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    Cook Tops – Induction What Is It?

    21 Feb, 2017 | 150 views

    When it comes to choosing cook tops, homeowners are not always fully informed on the pros and cons of each type. If you are a fan of cookery shows, you will have no doubt heard countless chefs tout the superiority of gas cook tops.

    Chefs love cooking with gas due to the ability to control the distribution of heat. This is especially true when cooking with woks or flambéing, as a gas flame is better suited to cooking vessels which aren’t flat. However, there are also some considerable drawbacks to cooking with gas – especially in the home.

    Energy Efficiency

    Natural gas, which is used for cooking, is a form of fossil fuel. In a world where manufacturers are under increasing pressure to come up with greener options, gas cook tops score at the bottom of the eco-friendly scale. Not only does gas cooking contribute to the rapid depletion of fossil fuels, it also releases harmful by-products into the atmosphere through exhaust.

    Conversely, induction cook tops are, by design, built to reduce your carbon footprint. From a cost perspective, induction cooking transfers roughly 90% of the energy used to the cooking vessel, whereas gas typically wastes 50% of the same energy. Similarly, coil electric cook tops waste around 40% to 45% of energy distributed to the cook top.

    How Does Induction Work?

    When using an induction cook top, an alternating current is passed through a ferromagnetic coil, which is then transferred to the cooking vessel. Ferromagnetic refers to materials which have high magnetic properties.

    In order for an induction cook top to work, you must use compatible pots and pans, such as cast iron or stainless steel. However, you can also purchase cookware which has a base specifically designed for induction cooking. All the heat in induction cooking is transferred to the cooking vessel. That means the cook top remains cool during cooking.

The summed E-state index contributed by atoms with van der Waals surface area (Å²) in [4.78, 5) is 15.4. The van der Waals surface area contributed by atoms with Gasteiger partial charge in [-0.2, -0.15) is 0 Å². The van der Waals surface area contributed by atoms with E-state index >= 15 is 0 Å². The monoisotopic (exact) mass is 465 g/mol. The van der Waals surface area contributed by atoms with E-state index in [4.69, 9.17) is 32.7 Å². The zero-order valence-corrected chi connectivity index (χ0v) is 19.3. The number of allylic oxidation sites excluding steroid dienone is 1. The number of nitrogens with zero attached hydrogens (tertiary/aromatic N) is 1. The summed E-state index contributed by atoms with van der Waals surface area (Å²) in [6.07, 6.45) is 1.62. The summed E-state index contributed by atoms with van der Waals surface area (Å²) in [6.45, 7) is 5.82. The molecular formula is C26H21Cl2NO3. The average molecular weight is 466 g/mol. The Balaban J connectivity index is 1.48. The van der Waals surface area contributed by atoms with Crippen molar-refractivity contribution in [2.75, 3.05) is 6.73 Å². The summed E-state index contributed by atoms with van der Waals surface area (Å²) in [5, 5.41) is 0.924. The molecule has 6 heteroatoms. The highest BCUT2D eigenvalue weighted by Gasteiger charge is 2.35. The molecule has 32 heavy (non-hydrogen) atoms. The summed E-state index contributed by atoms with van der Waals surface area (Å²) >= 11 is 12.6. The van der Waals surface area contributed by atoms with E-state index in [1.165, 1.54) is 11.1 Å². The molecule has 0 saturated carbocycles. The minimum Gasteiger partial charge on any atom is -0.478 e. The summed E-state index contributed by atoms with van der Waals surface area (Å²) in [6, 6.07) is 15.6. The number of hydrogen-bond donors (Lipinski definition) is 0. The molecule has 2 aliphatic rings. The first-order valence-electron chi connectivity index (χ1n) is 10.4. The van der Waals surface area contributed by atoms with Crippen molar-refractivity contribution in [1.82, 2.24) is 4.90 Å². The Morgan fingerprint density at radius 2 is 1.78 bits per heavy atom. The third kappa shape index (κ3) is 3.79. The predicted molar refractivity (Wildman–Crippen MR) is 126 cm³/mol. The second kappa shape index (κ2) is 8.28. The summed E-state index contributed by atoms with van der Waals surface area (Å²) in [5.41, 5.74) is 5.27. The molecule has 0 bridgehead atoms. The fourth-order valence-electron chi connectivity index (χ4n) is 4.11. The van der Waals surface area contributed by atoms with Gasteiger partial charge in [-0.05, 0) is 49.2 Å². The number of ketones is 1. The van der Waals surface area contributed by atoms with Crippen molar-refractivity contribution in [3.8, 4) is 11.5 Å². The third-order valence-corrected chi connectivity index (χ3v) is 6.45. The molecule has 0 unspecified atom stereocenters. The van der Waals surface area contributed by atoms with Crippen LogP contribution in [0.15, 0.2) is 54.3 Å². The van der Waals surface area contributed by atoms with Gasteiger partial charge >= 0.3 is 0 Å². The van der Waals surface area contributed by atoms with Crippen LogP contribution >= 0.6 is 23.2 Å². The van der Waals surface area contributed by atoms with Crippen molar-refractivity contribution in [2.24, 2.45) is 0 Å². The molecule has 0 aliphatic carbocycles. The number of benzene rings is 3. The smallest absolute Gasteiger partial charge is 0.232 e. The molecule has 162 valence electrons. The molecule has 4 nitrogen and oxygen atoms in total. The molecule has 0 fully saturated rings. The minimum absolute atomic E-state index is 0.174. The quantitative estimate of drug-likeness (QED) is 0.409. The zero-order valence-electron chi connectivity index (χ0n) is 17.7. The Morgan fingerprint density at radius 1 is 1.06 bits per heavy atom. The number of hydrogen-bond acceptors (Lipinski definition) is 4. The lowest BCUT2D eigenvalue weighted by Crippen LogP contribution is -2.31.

Other Benefits of Induction Cook Tops

    The distribution of the heat through ferromagnetism has the added benefit of heating food and liquids quickly. Additionally, induction tends to result in a lower likelihood of food sticking to pots and pans. This welcome benefit is the result of heat not being concentrated in certain areas of the vessel, causing food to burn or stick.

    The ability to quickly reduce or increase cooking temperatures is also a considerable benefit, which is even changing minds among many professionals. From a safety perspective, there are also a number of benefits to consider. There is no toxic exhaust, which is a major safety feature of induction cook tops.

    However, the most pertinent safety feature of induction cook tops is perhaps the fact that the hob does not retain heat. That means that no matter how long you have been using the cook top, there is no risk that you will burn yourself from touching the cook top.

    Cons of Cook Tops

    The cons of induction cook tops are few and, in reality, largely subjective. As only ferromagnetic pots and pans are suitable for use in induction cooking, you may need to replace your cookware. Considering the cost of stainless steel or cast iron cookware, however, it’s a small price to pay.

    Induction cook tops are considered a top end product. However, with increasing demand, manufacturers are eager to offer induction cook tops at affordable prices. For homes with a separate cook top and oven, the cost is further negated as you will only need to replace a single kitchen feature.

    Final thought: As the saying goes; the best proof is always in the pudding.  So when you are viewing perspective new homes, why not ask for a demonstration of the owner’s induction cook top? You will get to see firsthand exactly how an induction cook top works, and have more to consider when choosing the right home for you.